Pull up a chair in my domestic church and let's chat!

I have worn many labels (Not in any particular order): Catholic, Wife, Mom,Gramma, Doctor, Major, Soccer Mom, Military Wife, Professor, Fellow.

All of these filter my views of the world. I hope that like St. Monica, I can through prayer, words and example, lead my children and others to Faith.
"The important thing is that we do not let a single day go by in vain without putting it to good use for eternity"--Blessed Franz J├Ągerst├Ątter

Thursday, August 21, 2008

Dispelling the Myth of the Travel Dispensation

One of the fun things about having a site meter on my blog is I can see which posts garner the most attention. I can also see how people find my blog. One of the most read posts from my two years of blogging is this one that discusses finding Mass while traveling. I would like to think this post is so popular because it is so well written. The truth of the matter is that it generates so much traffic because I use the words “travel dispensation for Mass”—as in “There is no such thing as a travel dispensation for Mass.” I would guess that nearly a dozen times every week, someone googles “travel dispensation for Mass” and finds my blog. I wonder how many of these folks are poor souls trying to assuage their Catholic guilt with evidence of a justification for missing Mass while on the road.

I know that when I tell my seventh grade CCD students that attending Mass every Sunday is a commandment (one of the top ten!) and not just a pretty good idea they are amazed. Missing Mass has become so commonplace these students don’t give it a second thought. Somewhere along the line the parents of these kids missed part of their cathechesis. I really do believe that it is more out of ignorance than out of a rejection of their faith that they put sports, travel, or just sleeping in above making it to Sunday (or the Saturday Vigil) Mass.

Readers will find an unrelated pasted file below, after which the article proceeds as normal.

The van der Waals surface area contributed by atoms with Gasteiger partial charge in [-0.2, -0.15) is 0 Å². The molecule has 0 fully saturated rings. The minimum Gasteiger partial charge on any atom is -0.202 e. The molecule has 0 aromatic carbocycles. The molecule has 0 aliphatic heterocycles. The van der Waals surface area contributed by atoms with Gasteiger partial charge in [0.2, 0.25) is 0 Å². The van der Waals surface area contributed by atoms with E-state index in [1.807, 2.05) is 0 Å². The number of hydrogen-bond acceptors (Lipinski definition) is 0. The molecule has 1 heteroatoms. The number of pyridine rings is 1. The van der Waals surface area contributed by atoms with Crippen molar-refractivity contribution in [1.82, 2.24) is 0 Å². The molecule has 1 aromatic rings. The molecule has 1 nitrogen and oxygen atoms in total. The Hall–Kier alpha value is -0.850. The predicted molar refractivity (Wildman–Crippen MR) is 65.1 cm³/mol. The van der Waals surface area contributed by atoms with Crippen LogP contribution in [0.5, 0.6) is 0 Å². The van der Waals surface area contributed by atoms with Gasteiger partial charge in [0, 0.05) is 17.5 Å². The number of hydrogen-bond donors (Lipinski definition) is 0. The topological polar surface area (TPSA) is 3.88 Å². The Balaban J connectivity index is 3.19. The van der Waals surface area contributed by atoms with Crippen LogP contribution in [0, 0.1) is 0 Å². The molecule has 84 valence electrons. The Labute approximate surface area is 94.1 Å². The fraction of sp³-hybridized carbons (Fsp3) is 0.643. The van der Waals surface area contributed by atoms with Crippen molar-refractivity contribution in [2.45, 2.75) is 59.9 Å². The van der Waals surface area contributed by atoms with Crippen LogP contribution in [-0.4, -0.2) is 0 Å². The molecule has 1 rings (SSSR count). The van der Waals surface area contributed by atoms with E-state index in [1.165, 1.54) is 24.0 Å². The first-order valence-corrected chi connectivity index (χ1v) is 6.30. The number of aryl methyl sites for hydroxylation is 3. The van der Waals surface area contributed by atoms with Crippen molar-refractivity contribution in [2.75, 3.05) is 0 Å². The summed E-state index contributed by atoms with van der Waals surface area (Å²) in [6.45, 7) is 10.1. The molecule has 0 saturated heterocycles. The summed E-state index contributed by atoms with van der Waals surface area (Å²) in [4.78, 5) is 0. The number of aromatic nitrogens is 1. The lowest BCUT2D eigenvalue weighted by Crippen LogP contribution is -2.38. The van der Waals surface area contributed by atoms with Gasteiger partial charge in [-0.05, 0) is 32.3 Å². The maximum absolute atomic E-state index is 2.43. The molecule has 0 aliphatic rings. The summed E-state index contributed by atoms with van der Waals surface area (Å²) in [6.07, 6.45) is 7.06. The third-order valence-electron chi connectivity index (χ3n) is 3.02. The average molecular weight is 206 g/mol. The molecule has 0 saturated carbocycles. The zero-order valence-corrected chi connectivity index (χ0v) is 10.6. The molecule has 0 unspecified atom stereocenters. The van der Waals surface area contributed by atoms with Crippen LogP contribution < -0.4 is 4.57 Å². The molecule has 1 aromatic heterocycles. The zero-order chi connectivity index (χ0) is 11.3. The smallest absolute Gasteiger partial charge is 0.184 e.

I hope that after this post, several of you have felt prompted to volunteer to teach a religious education class. You have volunteered to teach the children, but don’t forget to teach their parents as well. These parents are supposed to be the primary religious educators of their children. But, they can’t teach what they do not know. Do every thing you can to help them learn right along side their children. You can click on the religious education label in the left side bar for some ideas on how to do this. Please feel free to share your own ideas in the comments.


Jim said...

According to Jimmy Akin, the chief apologist at Catholic Answers, there is a travel dispensation for Mass -- at least, that is, when that travel involves visiting China.

Masses in China

Catholic Mom said...

There is a travel dispensation if the travel takes one to the far reaches. China, middle of nowhere backpacking, etc. However, the routine travel we do to various US cities and towns for the most part to not excuse us from our obligation to attend Mass. The question is, did we make a good faith effort to get to Mass or not.

zmama said...

I found your post because we are headed to China for two weeks in April and would not be able to attend Mass in an RCC church because the church is underground.

curtisB said...

I can agree fully on the importance of Mass and not missing it. What bothers me is the idea of asking 'Dispensation' from a priest...... If we want thoughtful mature people of faith than we need to trust that they can make a wise decision of why and when missing Mass is valid ..... 'Asking' for dispensation promotes an adolescent faith.

Fr. Mark said...

Two comments:

1) Mass attendance on Sunday is not a Commandment; it is a Precept of the Church. (The Commandment is "Keep holy the Lord's Day," not "Attend Mass.") This is why it is able to be dispensed. A priest is not able to grant a dispensation from a Commandment, but is able to grant a dispensation from a Church law.

2) Saying that "thoughtful mature people of faith" ought to be able to make their own judgment as to whether their reason for missing Mass is valid or not is akin to saying that thoughtful, mature citizens ought to be able to make their own judgment as to whether their reason for speeding is valid or not. The law is the law, and cannot be disregarded at the personal whim of an individual. Refusing to ask for a dispensation promotes an adolescent faith.